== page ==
mtcars %>%
ggplot(aes(x = hp, y = mpg)) +
geom_point()


:::

::: column
This text is in the right column.
{r}
#| collapse = TRUE
mtcars %>%
glimpse()

:::
:::

And back to a regular single-column environment.


This results in a document that looks like this:

Find out more in the R Markdown Cookbook chapter, Multi-column layout.

On Pandoc fenced Div blocks

Pandoc’s fenced Div blocks are very flexible, and you can use them to customize your document in many ways. RStudio’s Visual Editor makes them easy to write. Insert a fenced Div block using the Insert shortcut, + /, and typing ‘div’. An edit button will appear at the top right when your cursor is in the block.

Read more about fenced Div blocks in the R Markdown Cookbook chapter, Custom blocks.

To link to another section of the same document, use the heading identifier:

---
output: html_document
---

* Go to [table](#table)
* Go to [plot](#custom-id)

{r}
#| include = FALSE
library(dplyr)
library(ggplot2)


### Plot {#custom-id}

{r plot-caption}
mtcars %>%
ggplot(aes(x = hp, y = mpg)) +
geom_point()


### Table

{r}
mtcars %>%
glimpse()



Clicking on “table” will direct the reader to the ### Table heading.

The pandoc documentation lists the specifications for writing internal links. Or, you can use a custom id like [plot](#custom-id) above.

Cross-referencing is not provided within the base rmarkdown package but it is provided as an extension in bookdown. This requires a caption and a labeled code chunk and uses the syntax \@ref(type:label):

---
title: Cross-referencing a figure
output:
bookdown::html_document2: default
---

See Figure \@ref(fig:cars-plot).

{r cars-plot, fig.cap="The cars data.", echo=FALSE}
#| label = cars-plot
par(mar = c(4, 4, .2, .1))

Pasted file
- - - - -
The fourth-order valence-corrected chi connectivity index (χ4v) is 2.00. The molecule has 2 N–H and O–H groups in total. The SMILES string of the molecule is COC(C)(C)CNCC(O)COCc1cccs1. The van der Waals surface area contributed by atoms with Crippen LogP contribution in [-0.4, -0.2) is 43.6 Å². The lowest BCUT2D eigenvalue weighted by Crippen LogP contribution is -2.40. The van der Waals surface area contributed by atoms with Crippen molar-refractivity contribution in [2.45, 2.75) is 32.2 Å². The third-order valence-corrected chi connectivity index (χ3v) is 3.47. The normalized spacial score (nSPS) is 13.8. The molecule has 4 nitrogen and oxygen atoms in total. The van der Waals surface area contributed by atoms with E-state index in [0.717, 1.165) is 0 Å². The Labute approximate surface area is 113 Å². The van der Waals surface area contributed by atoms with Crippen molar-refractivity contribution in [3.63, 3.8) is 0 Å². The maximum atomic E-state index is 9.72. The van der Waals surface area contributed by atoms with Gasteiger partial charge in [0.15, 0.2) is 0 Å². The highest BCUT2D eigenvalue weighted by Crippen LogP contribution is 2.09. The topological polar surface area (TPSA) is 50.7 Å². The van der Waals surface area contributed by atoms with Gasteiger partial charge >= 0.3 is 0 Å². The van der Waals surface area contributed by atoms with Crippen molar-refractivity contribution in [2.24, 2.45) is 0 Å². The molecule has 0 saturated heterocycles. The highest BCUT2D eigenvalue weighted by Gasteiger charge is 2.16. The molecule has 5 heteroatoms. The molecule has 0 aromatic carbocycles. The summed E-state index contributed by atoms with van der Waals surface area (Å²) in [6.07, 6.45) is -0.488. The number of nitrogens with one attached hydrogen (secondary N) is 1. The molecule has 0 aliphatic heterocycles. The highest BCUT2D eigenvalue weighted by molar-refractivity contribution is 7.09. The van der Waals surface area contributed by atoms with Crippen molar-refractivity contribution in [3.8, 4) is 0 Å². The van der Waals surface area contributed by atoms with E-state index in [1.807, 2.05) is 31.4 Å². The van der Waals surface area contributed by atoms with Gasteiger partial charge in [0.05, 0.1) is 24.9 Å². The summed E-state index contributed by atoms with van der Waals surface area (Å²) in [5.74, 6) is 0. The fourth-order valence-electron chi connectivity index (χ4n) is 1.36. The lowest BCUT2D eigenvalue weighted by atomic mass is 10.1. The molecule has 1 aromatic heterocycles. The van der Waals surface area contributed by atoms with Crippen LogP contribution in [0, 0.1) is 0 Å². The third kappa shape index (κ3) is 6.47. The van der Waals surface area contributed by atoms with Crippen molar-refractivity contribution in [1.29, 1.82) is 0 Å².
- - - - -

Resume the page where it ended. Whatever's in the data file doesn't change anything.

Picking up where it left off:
plot(cars)  # a scatterplot



This results in a document that looks like this:

Find out more in the R Markdown Cookbook chapter, Cross-referencing within documents.

7. Create a list of words from an R-generated vector with knitr::combine_words()

For two words, knitr::combine_words() will return ‘a and b’:

letters[1:2] %>%
knitr::combine_words()

a and b


For more than two words, knitr::combine_words() will return the list of words, including the Oxford comma by default:

letters[1:10] %>%
knitr::combine_words()

a, b, c, d, e, f, g, h, i, and j


The glue package provides custom language engines for knitr for using glue directly in knitr chunks. Alternatively, use the epoxy package for easy templating in R Markdown documents and Shiny apps.

8. Optimize PNG plots without losing image quality

Install the OptiPNG program and include knitr::hook_optipng() in a code chunk to optimize PNG plots. The images will be recompressed to a smaller size without losing image quality.

Use the chunk option optipng = "" to enable the hook:

{r}
knitr::knit_hooks\$set(optipng = knitr::hook_optipng)



If you do not mind sacrificing a tiny bit quality that is barely noticable, you may also consider TinyPNG, which can optimize PNG, JPEG, and WebP images. The R function xfun::tinify() allows you to call the TinyPNG API from R to optimize images. If you want to both optimize and shrink images (which can be helpful for projects like blogdown, you may try xfun::shrink_images()`.

## Continue the Journey

We hope that these tips & tricks help you create documents that look and work better. Thank you to everybody who shared advice, workflows, and features! It’s been amazing hearing about how others in the community use open-source tools and processes. We hope that you learned a lot (we know we did!). Check out the previous posts here:

Even though the tips & tricks series is over, there is always more to pick up on the R Markdown journey.